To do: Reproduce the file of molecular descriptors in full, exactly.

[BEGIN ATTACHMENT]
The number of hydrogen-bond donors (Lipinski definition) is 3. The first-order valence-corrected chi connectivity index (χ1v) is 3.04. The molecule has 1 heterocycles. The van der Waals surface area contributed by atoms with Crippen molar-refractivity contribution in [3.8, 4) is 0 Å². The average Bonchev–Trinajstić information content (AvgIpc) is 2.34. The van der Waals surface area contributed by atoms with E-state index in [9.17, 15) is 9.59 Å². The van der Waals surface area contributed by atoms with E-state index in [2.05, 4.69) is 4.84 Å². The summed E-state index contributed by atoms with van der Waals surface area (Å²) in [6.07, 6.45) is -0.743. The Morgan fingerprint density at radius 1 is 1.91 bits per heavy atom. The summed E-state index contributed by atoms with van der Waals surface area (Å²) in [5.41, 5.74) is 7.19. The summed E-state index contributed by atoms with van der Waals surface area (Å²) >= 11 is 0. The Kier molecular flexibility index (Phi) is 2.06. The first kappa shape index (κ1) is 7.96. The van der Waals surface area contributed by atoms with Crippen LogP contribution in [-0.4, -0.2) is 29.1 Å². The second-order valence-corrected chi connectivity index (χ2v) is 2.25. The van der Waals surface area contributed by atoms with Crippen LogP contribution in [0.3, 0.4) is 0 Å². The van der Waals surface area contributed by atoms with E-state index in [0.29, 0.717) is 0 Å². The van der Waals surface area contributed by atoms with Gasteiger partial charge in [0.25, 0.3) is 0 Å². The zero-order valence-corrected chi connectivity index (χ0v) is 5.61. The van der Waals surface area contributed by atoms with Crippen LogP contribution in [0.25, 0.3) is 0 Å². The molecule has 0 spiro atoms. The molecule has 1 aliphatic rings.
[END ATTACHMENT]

The number of hydrogen-bond donors (Lipinski definition) is 3. The first-order valence-corrected chi connectivity index (χ1v) is 3.04. The molecule has 1 heterocycles. The van der Waals surface area contributed by atoms with Crippen molar-refractivity contribution in [3.8, 4) is 0 Å². The average Bonchev–Trinajstić information content (AvgIpc) is 2.34. The van der Waals surface area contributed by atoms with E-state index in [9.17, 15) is 9.59 Å². The van der Waals surface area contributed by atoms with E-state index in [2.05, 4.69) is 4.84 Å². The summed E-state index contributed by atoms with van der Waals surface area (Å²) in [6.07, 6.45) is -0.743. The Morgan fingerprint density at radius 1 is 1.91 bits per heavy atom. The summed E-state index contributed by atoms with van der Waals surface area (Å²) in [5.41, 5.74) is 7.19. The summed E-state index contributed by atoms with van der Waals surface area (Å²) >= 11 is 0. The Kier molecular flexibility index (Phi) is 2.06. The first kappa shape index (κ1) is 7.96. The van der Waals surface area contributed by atoms with Crippen LogP contribution in [-0.4, -0.2) is 29.1 Å². The second-order valence-corrected chi connectivity index (χ2v) is 2.25. The van der Waals surface area contributed by atoms with Crippen LogP contribution in [0.3, 0.4) is 0 Å². The van der Waals surface area contributed by atoms with E-state index in [0.29, 0.717) is 0 Å². The van der Waals surface area contributed by atoms with Gasteiger partial charge in [0.25, 0.3) is 0 Å². The zero-order valence-corrected chi connectivity index (χ0v) is 5.61. The van der Waals surface area contributed by atoms with Crippen LogP contribution in [0.25, 0.3) is 0 Å². The molecule has 0 spiro atoms. The molecule has 1 aliphatic rings.